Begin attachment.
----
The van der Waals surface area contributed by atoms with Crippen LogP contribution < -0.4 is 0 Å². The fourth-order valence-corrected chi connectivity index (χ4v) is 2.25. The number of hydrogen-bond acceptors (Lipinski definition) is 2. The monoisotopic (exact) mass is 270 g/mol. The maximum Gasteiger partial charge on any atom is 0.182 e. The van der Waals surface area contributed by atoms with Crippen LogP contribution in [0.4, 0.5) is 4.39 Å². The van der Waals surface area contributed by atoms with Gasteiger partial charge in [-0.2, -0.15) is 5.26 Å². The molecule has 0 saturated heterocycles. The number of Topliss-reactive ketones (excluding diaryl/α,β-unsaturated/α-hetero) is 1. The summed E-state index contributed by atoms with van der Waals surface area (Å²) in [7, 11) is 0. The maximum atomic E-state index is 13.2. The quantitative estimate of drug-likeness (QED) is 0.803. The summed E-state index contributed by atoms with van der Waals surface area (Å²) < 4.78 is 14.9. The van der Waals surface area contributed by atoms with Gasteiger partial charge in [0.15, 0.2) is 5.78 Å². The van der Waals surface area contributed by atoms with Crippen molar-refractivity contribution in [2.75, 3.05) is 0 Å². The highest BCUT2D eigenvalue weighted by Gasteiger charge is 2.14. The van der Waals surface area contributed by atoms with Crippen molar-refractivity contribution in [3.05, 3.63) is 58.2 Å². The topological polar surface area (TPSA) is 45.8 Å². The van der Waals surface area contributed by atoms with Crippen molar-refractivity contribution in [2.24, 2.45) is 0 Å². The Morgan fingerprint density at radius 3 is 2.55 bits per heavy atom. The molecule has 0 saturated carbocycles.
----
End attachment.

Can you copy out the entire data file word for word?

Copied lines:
The van der Waals surface area contributed by atoms with Crippen LogP contribution < -0.4 is 0 Å². The fourth-order valence-corrected chi connectivity index (χ4v) is 2.25. The number of hydrogen-bond acceptors (Lipinski definition) is 2. The monoisotopic (exact) mass is 270 g/mol. The maximum Gasteiger partial charge on any atom is 0.182 e. The van der Waals surface area contributed by atoms with Crippen LogP contribution in [0.4, 0.5) is 4.39 Å². The van der Waals surface area contributed by atoms with Gasteiger partial charge in [-0.2, -0.15) is 5.26 Å². The molecule has 0 saturated heterocycles. The number of Topliss-reactive ketones (excluding diaryl/α,β-unsaturated/α-hetero) is 1. The summed E-state index contributed by atoms with van der Waals surface area (Å²) in [7, 11) is 0. The maximum atomic E-state index is 13.2. The quantitative estimate of drug-likeness (QED) is 0.803. The summed E-state index contributed by atoms with van der Waals surface area (Å²) < 4.78 is 14.9. The van der Waals surface area contributed by atoms with Gasteiger partial charge in [0.15, 0.2) is 5.78 Å². The van der Waals surface area contributed by atoms with Crippen molar-refractivity contribution in [2.75, 3.05) is 0 Å². The highest BCUT2D eigenvalue weighted by Gasteiger charge is 2.14. The van der Waals surface area contributed by atoms with Crippen molar-refractivity contribution in [3.05, 3.63) is 58.2 Å². The topological polar surface area (TPSA) is 45.8 Å². The van der Waals surface area contributed by atoms with Crippen molar-refractivity contribution in [2.24, 2.45) is 0 Å². The Morgan fingerprint density at radius 3 is 2.55 bits per heavy atom. The molecule has 0 saturated carbocycles.